They should let Caroline become aware of only one thing about Klaus...His "cute" personality. The truth is the "Charmed" method has been used many times in classical literature and it is quite effective. The main argument people have with Klaroline is the fact that Caroline knows what Klaus has done. Of course, nobody could ever accuse Plec and her minions of having the ability to write a great villain.
Lol why would he talk about that omg
An interesting parody highlighting some of Romney's B.S. promises. Voted yesterday! Did my part...
You hate Fify Shades? I already think of you as my BFF :D I don't know why Steph hasn't sued E.L.James already. I think she'd totally have a right to do that...
Yes! I read approximately one page from The Guide to All Grammatical Nightmares and that was enough to make me want to set fire to my favorite, red pen. Of course, one of my friends actually read the first book and filled me in on all the sucky parts I am missing. It's sad that on one site many writers are questioning whether or not they should study their craft anymore since the public obviously missed lessons in the "parts of speech" in grade school.
But one person gave me a good laugh. She directed me to this awesome post on amazon. Loved it! Here it is:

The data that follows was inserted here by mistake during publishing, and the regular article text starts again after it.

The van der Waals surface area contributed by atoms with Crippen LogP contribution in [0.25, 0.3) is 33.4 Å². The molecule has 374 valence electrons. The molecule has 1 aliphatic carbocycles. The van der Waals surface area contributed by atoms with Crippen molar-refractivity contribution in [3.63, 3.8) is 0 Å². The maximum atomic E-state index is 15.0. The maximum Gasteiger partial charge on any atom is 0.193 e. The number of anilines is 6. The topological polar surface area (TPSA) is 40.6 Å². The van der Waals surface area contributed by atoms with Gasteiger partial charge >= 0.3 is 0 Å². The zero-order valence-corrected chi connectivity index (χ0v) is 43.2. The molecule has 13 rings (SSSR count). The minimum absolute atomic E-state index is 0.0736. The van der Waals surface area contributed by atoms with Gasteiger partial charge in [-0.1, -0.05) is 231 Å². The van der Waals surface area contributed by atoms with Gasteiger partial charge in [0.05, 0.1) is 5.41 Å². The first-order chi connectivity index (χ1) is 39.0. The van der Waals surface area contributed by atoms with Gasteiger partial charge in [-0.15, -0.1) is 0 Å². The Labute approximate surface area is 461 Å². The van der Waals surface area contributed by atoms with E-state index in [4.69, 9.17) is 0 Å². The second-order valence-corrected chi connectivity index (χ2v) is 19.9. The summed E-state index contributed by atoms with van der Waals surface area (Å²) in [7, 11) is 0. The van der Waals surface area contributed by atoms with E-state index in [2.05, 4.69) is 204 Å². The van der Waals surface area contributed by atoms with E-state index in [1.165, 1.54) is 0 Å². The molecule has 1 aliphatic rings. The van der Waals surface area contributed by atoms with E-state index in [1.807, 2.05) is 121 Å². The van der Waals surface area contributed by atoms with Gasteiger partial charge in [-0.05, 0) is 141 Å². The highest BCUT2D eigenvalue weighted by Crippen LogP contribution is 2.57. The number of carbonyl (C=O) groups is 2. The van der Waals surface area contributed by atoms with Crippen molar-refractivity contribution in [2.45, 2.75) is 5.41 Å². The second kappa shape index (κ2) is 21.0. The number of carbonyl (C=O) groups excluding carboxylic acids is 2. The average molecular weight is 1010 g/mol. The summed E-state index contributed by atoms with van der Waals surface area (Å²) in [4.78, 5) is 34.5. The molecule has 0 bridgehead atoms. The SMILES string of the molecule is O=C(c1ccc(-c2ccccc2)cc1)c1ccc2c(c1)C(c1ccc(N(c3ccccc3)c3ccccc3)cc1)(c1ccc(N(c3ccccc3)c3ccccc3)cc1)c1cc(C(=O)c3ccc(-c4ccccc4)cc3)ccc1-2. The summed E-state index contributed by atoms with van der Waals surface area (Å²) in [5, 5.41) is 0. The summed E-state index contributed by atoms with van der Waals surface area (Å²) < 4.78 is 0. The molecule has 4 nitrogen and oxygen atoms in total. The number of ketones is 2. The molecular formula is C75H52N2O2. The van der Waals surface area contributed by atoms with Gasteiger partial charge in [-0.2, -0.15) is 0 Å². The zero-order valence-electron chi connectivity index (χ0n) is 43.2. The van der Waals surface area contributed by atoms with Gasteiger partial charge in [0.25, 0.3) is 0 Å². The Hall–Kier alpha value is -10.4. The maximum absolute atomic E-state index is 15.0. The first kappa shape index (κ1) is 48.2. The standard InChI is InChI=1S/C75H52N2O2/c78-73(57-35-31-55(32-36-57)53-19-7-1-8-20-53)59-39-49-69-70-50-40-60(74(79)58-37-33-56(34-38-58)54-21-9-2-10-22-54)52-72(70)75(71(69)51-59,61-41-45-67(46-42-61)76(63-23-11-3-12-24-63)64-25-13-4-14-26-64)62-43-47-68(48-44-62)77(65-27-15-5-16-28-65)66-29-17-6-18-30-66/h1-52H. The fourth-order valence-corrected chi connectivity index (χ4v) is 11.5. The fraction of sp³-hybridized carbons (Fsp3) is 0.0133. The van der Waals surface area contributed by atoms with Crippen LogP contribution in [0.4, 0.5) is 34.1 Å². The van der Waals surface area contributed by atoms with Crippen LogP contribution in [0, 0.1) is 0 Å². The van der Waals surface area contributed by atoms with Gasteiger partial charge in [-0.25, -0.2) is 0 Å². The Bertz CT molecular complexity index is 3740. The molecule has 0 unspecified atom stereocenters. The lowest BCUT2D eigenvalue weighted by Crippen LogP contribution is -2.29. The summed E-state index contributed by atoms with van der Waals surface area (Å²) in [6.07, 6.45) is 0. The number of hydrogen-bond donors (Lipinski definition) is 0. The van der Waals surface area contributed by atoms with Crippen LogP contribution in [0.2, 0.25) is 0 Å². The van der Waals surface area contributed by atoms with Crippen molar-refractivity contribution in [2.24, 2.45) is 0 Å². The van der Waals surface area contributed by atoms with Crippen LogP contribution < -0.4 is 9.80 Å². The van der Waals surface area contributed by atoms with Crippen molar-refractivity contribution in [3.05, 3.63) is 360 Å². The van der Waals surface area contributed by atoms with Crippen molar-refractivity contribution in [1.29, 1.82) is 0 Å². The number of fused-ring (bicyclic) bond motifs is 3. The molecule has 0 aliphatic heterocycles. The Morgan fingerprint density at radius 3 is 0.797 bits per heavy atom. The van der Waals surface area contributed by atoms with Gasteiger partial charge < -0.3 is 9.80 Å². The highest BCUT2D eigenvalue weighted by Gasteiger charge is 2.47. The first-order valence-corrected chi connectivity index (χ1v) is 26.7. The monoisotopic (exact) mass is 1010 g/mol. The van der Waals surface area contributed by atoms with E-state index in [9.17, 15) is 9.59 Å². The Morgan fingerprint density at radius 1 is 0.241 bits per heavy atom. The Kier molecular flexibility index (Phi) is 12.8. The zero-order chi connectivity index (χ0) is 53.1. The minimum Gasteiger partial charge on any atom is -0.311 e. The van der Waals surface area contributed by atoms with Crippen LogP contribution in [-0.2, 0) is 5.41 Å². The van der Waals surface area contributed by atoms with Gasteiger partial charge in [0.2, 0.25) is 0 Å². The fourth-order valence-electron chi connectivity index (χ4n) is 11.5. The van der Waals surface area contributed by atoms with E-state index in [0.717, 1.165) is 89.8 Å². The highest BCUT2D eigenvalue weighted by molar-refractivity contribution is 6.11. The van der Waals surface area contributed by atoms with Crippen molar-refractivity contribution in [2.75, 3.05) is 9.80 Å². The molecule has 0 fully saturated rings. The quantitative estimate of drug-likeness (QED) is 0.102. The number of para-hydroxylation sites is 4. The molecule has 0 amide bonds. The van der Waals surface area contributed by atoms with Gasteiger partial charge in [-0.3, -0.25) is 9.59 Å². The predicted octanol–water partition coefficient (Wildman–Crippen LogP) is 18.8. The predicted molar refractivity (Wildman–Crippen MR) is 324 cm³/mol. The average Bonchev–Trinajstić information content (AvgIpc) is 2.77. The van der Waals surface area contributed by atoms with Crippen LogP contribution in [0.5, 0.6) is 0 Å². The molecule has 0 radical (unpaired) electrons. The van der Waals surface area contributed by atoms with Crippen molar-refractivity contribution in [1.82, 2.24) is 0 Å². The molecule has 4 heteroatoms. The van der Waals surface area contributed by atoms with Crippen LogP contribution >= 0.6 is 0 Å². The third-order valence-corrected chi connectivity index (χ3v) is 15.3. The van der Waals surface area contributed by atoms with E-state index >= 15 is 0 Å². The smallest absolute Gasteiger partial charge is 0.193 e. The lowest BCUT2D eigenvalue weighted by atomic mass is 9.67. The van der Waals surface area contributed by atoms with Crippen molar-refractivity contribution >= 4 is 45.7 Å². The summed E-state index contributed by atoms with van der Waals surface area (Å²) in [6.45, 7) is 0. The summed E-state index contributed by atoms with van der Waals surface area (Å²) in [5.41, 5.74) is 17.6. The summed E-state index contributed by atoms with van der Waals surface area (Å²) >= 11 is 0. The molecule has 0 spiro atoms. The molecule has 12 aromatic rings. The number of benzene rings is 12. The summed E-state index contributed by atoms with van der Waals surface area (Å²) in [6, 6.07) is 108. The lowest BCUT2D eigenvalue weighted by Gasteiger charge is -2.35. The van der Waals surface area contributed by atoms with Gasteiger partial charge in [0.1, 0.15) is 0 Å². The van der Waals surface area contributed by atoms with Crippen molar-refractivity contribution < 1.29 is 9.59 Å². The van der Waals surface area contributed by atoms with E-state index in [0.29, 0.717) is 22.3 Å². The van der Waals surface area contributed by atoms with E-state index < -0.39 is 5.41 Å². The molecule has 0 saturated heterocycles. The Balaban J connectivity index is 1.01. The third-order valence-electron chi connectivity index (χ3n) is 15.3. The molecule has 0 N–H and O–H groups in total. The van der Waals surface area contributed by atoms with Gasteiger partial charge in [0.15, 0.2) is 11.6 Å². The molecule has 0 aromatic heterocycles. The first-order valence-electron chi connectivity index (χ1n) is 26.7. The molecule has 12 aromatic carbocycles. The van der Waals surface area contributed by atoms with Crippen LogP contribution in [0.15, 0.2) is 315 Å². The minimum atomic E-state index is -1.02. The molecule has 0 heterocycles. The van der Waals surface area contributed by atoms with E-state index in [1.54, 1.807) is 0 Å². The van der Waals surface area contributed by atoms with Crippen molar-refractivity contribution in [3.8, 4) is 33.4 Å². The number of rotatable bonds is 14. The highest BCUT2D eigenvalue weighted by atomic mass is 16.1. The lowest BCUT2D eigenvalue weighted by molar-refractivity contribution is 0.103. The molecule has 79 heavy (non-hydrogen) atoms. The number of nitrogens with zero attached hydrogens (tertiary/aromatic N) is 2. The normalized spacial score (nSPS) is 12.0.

I really don't like writing bad reviews. I admire people who have the courage to put pen to paper and expose themselves to the whole world, especially those writing erotica. Having just finished this book, however, I feel compelled to write a review. About half way through the book, I looked up the author to see if she was a teenager. I really did because the characters are out of a 16 year old's fantasy. The main male character is a billionaire (not a millionaire but a billionaire) who speaks fluent French, is basically a concert level pianist, is a fully trained pilot, is athletic, drop dead gorgeous, tall, built perfectly with an enormous penis, and the best lover on the planet. In addition, he's not only self made but is using his money to combat world hunger. Oh yeah, and all of this at the ripe old age of 26! And on top of that, he's never working. Every second is spent having sex or texting and emailing the female character. His billions seem to have just come about by magic. It seriously feels like 2 teenage girls got together and decided to create their "dream man" and came up with Christian Grey. Then come the sex scenes. The first one is tolerable but as she goes on, they become so unbelievable that it becomes more laughable than erotic. She orgasms at the drop of a hat. He says her name and she orgasms. He simply touches her and she orgasms. It seems that she's climaxing on every page. Then there's the writing. If you take out the parts where the female character is blushing or chewing her lips, the book will be down to about 50 pages. Almost on every single page, there is a whole section devoted to her blushing, chewing her lips or wondering "Jeez" about something or another. Then there's the use of "shades of". He's "fifty shades of @#$%% up," "she turned 7 shades of crimson," "he's ten shades of x,y, and z." Seriously? The writing is just not up to par, the characters are unbelievable, and the sex verges on the comical. I don't know what happens in the remaining books and I do not intend to read them to find out. But given the maturity level of the first book, I imagine that they get married, have 2 perfect children, cure world hunger, and live happily ever after while riding into the sunset, as the female character climaxes on her horse causing her to chew her bottom lip and blush fifty shades of crimson. Jeez!